We have received numerous calls and emails from clients – some in “panic mode” – over their retirement plans, investments, businesses, and job security. It is understandable and natural to have a sense of fear since we are dealing with a unique virus, COVID-19, which we have never specifically faced before. Yes, we have had outbreaks in the past, including:
- Severe Acute Respiratory Syndrome (SARS),
- Avian Flu,
- Middle East Respiratory Syndrome (MERS),
- Ebola, and
- Zika virus.
The coronavirus, however, seemingly has a greater degree of contagion than other recent outbreaks and is impacting our business and personal lives as no contagion or virus has thus far done before. According to the latest figures of Johns Hopkins University’s calculations there are over 2.6 million confirmed cases throughout the world and more than 181,000 deaths.
It’s not just us . . . the coronavirus pandemic has greatly affected everyone on the planet. Even the remote continent of Antarctica, which according to an April 14, 2020 Reuters article is the only continent without a confirmed COVID-19 case. Scientific researchers are in lockdown mode and tourist visits have been postponed. The Reuters article interviewed the maritime governor of Chile’s Antarctica territory, who summed up their living situation as follows: “We are trained to live in isolation, but now with this special condition that has presented itself, we are isolated within isolation.”
Stay-at-home orders and permitting only “necessary” businesses to remain open in many U.S. states have resulted in thousands of companies having to close or substantially reduce their workforce by layoffs or work furloughs. The rate of unemployment in the U.S. has skyrocketed to 22 million according to an April 16, 2020 CNBC article, and could – temporarily – get as high as 25% unemployed.
With all this swirling around it begs the question, “When will the economy return to ‘normal?'” Not being one to stand back from a challenging topic, this month’s newsletter comes from one of the seminars we created and presented in our free five-day webinar series earlier this month. (That series featured 17 subject matter experts called “Will My Business Survive Covid-19?” While it is geared to business owners, many of the topics apply to us all.)
On Friday of the webinar series, Cameron Killeen, CFA from City National Rochdale, and I co-presented a discussion called “Sharp Decline Ahead, Strong Rebound to Follow”. If you are a visual or auditory learner or want to learn more in-depth information about when we see the economy returning to normal with various charts and supporting information, please watch the video. That presentation is more comprehensive than this article. I also recommend you check out the other topics from the five days of webinars that may be of interest to you. Otherwise, in this month’s “Imagine That™!”, we will tackle some of the key underlying issues concerning this important topic.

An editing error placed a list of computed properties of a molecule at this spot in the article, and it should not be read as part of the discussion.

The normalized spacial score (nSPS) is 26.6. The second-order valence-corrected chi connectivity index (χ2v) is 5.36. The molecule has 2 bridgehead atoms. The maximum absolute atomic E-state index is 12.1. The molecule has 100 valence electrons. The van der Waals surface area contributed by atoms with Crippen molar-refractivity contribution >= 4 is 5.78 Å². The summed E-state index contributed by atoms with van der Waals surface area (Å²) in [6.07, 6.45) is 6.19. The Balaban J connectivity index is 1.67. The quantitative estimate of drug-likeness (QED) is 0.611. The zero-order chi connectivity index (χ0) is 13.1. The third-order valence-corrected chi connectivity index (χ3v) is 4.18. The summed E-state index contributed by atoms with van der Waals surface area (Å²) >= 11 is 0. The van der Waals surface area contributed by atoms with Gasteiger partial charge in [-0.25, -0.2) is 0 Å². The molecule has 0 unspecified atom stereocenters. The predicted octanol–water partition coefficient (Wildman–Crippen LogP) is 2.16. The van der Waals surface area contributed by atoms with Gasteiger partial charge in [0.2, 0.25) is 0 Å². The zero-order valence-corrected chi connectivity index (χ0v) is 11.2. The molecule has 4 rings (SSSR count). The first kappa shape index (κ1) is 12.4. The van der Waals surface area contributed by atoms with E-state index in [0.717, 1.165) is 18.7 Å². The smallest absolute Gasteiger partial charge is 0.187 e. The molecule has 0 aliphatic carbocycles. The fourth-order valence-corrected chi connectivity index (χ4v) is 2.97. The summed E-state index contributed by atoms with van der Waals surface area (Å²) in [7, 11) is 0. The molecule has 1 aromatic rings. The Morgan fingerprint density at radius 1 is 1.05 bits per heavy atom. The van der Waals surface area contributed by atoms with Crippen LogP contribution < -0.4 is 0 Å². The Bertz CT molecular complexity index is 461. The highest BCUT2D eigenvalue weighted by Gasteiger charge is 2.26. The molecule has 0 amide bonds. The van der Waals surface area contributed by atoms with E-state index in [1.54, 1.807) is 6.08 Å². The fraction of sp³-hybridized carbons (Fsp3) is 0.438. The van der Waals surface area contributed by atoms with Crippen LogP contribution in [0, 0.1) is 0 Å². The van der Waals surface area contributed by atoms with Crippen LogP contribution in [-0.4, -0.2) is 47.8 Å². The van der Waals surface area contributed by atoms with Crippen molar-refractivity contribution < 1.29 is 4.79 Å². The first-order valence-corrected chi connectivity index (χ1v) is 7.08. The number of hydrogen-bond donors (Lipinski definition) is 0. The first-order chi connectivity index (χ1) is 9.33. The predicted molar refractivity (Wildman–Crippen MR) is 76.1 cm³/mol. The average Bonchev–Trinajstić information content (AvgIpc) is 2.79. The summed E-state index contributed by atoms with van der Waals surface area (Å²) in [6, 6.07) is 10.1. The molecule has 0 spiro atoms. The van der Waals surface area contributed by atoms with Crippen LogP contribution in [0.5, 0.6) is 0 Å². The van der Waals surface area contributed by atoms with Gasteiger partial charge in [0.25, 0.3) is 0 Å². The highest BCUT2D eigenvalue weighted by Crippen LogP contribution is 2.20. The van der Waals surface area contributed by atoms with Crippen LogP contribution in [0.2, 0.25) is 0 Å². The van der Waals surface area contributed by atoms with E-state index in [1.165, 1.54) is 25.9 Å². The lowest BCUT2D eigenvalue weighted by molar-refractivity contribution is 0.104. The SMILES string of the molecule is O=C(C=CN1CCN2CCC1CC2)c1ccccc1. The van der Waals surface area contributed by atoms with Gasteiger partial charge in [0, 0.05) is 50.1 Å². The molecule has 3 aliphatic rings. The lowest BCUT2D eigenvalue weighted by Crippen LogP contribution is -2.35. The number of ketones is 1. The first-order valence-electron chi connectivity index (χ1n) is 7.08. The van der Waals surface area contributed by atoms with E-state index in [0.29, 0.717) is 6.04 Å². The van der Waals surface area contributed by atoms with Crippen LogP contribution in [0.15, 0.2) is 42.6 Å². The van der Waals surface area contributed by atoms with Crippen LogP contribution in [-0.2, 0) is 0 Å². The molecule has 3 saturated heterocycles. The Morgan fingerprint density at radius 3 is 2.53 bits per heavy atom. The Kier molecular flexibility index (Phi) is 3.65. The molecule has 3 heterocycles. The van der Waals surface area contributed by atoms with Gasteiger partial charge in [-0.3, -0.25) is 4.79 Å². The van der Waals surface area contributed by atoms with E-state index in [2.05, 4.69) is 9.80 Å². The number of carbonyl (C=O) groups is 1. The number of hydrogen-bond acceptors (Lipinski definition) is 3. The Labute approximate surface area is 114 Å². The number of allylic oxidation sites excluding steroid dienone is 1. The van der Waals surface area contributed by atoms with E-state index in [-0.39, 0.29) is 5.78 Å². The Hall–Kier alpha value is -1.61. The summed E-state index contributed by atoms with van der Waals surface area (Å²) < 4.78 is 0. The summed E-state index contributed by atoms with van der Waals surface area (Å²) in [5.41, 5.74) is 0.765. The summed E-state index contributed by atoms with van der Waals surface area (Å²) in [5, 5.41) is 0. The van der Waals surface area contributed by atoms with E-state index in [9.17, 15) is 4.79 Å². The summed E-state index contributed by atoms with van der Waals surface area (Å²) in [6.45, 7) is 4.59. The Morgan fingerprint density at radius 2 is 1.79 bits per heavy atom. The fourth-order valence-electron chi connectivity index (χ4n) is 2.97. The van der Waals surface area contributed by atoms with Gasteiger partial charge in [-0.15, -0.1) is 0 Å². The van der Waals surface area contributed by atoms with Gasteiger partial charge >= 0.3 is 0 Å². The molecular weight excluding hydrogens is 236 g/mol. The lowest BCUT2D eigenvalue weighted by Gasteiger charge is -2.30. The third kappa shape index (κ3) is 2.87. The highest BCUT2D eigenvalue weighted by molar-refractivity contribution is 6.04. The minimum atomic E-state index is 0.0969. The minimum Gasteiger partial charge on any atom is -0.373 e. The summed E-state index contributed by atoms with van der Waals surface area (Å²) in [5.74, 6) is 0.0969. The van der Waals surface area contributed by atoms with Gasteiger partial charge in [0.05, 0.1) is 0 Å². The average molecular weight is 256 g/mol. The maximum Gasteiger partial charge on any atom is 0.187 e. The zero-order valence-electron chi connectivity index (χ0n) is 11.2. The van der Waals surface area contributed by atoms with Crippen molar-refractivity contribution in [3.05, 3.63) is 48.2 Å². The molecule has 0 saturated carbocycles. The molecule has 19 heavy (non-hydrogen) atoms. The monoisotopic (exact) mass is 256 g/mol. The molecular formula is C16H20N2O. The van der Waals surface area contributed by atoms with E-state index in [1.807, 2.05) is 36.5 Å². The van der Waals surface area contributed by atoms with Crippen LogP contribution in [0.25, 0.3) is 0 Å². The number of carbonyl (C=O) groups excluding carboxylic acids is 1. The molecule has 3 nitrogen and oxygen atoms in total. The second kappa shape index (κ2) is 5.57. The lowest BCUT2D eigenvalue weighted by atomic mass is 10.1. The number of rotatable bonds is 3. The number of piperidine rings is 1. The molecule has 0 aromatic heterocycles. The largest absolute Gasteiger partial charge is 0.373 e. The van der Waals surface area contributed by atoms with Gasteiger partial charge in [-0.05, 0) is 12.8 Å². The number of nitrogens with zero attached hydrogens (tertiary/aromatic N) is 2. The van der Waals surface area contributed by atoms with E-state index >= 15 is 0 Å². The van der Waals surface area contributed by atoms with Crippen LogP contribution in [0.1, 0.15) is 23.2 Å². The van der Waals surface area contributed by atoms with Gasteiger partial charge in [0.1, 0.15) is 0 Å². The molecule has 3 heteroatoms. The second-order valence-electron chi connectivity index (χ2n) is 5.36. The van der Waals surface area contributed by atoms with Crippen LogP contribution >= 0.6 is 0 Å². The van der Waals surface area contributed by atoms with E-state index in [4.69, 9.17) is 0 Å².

Are We Heading For Or – Are We Already IN – A Recession?
Historically, a recession has been defined as “two consecutive quarters of economic decline” and is measured using the Gross Domestic Product of the U.S. (commonly called “GDP”) and monthly indicators, such as a rise in unemployment. The GDP is the total market value of all goods and services produced within the borders of a country for a specific time period.
Today, however, a private non-profit research organization agency called the National Bureau of Economic Research (NBER) officially declares recessions in the U.S. They have a broader and more “holistic” approach as to when a recession occurs. The NBER defines a recession as a “significant decline in economic activity spread across the economy, lasting more than a few months, normally visible in real GDP, real income, employment, industrial production, and wholesale-retail sales.” Whew! Try saying all that three times in a row really fast!
So far, NBER has not officially stated that we are in a recession, but many economists believe we are in the early stages of a recession no matter HOW you define it. And, since consumer spending typically accounts for approximately 70% of the GDP – and with 22 million unemployed as of right now – consumers are spending less. No big surprise there. Further, with less consumer spending, this leads to less industrial production, which further leads to fewer jobs, and so the cycle goes. So, in summary – “Yes, Dorothy, we are in a recession!” Of bigger importance, however, is the next question . . . .
How Long will the Recession Last?
The truth is, no one can predict exactly how long this recession – or any significant recession – will last. Looking back at other “event-driven recessions” like this, however, helps us get a fairly good read of what we might expect . . . and with that, make some predictions.
Before we go there, let me give you a 10,000 foot “fly-by” of the four most common “labels” for a recession. I promise it will be very brief, and really, we’ll only “lean into” the one label most noted economists are discussing. Those four “labels” are: “V”, “U”, “W” and “L”.
V & L-Shaped Recessions
The first two labels a recession may resemble are just like you might expect. A V-shaped recession has a sharp drop, followed by an equally sharp recovery. That is the most likely recession for the U.S., despite what the “talking heads” on many major news outlets are spouting. No offense intended to my friends in the media and news world, but their primary goal is to promote fear – and get your eyeballs and mine glued to our screens watching every second of “economic disaster unfolding around us.” Yawn. Turn them off or switch channels. This is not a depression as some in the media are calling it – although at 25% unemployment (briefly), we are seeing a massive – temporary – unemployment we have not seen since the Great Depression of 1929. We will see a sharp drop in the economy – yes – but then a rapid recovery by the fourth quarter of 2020 (and some are even saying perhaps even as early as the third quarter of 2020).
The U.S. economy is simply too strong to have a lasting downward turn such as an L-shaped recession . . . steep drop followed by a continuing recession, unemployment, etc. Not going to happen.
Here’s Why a V-Shaped Recession Is What Likely Will Occur
There are plenty of reasons why a V-shaped recession is being projected to occur: